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Ericka Huggins and Stephen Shames Team Up on Photographic History of Black Panther Women

Stephen Shames had just turned 20 when he visited the headquarters of the Black Panther party in Oakland, California, and showed some of his recent photographs to Bobby Seale, co-founder and main spokesman for the organisation. Though Shames was still finding his way as a photographer, Seale liked what he saw and decided to use some of the pictures in the Black Panther newspaper. So it was that a young white guy from Cambridge, Massachusetts became the official chronicler of the Black Panthers from 1967 to 1973, documenting their community programmes, protests, rallies, arrests and funerals at close hand.

“The Panthers were never a black nationalist organisation,” says Shames, now 74. “They formed alliances with many black writers and activists and their whole legal team was white. They were not out to get white people, as the American government insisted. They were a revolutionary organisation who worked with anybody they felt was sincerely trying to change the system to benefit poor people and create a more just society.”

Since that time, Shames has published two photobooks about that struggle – The Black Panthers (2006) and Power to the People: the World of the Black Panthers (2016) – as well as several other titles that attest to a life of activism and deep engagement with his subjects. Next month, he will complete his trilogy on that era with a book that, as he puts it, is “long overdue”. Co-authored with former Black Panther Ericka Huggins, who is now a writer and educator, Comrade Sisters: Women of the Black Panther Party is a dynamic visual and oral testament to the crucial role played by women in a revolutionary group whose figureheads, with a few exceptions, were men.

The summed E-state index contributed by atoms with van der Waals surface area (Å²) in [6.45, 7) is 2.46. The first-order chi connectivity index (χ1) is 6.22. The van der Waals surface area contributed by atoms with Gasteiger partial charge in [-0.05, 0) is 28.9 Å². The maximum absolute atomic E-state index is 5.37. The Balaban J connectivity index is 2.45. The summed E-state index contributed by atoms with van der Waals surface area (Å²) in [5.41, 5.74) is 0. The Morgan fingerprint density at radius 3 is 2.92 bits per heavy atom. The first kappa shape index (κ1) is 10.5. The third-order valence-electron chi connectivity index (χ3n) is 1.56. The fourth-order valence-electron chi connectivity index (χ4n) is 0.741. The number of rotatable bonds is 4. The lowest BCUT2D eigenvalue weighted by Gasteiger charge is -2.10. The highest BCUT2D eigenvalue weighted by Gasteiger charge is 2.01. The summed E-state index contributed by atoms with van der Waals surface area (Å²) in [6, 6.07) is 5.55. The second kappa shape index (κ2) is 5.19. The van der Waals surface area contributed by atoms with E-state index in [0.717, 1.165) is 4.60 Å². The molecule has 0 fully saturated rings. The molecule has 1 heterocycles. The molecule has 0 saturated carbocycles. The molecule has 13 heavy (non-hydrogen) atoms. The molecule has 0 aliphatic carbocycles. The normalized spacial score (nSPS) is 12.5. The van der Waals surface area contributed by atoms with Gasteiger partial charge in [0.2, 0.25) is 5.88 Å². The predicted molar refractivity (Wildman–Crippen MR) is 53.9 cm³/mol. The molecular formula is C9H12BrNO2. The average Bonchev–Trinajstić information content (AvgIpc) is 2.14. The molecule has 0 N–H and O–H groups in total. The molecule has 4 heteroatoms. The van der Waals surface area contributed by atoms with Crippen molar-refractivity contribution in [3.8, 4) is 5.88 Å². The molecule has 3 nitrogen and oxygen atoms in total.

In her foreword to the book, the activist and author Angela Davis points out that 66% of the membership of the Black Panthers was female. She writes: “Because the media tended to focus on what could be easily sensationalised … There has been a tendency to forget that the organising work that truly made the Black Panther Party relevant to a new era of struggle for liberation was largely carried out by women.”

The book is a powerful record of an intense period of grassroots activism and political engagement, a counter-narrative to the one propagated by J Edgar Hoover, the head of the FBI, who called the Panthers “the greatest threat to the internal security of the country”. Like the Black Panther men, the women members tended to look both stylish and dramatic, often sporting afros and at times wearing the black leather jackets and berets that were the Panther uniform. “Most young people are photogenic,” says Shames, “but the Panthers were charismatic. It was something to do with the pride they instilled in their people. Rather than treating them as a problem, as the government did, they gave them a sense of faith and pride and I really think that shines through in the photographs.”

Read entire article at The Guardian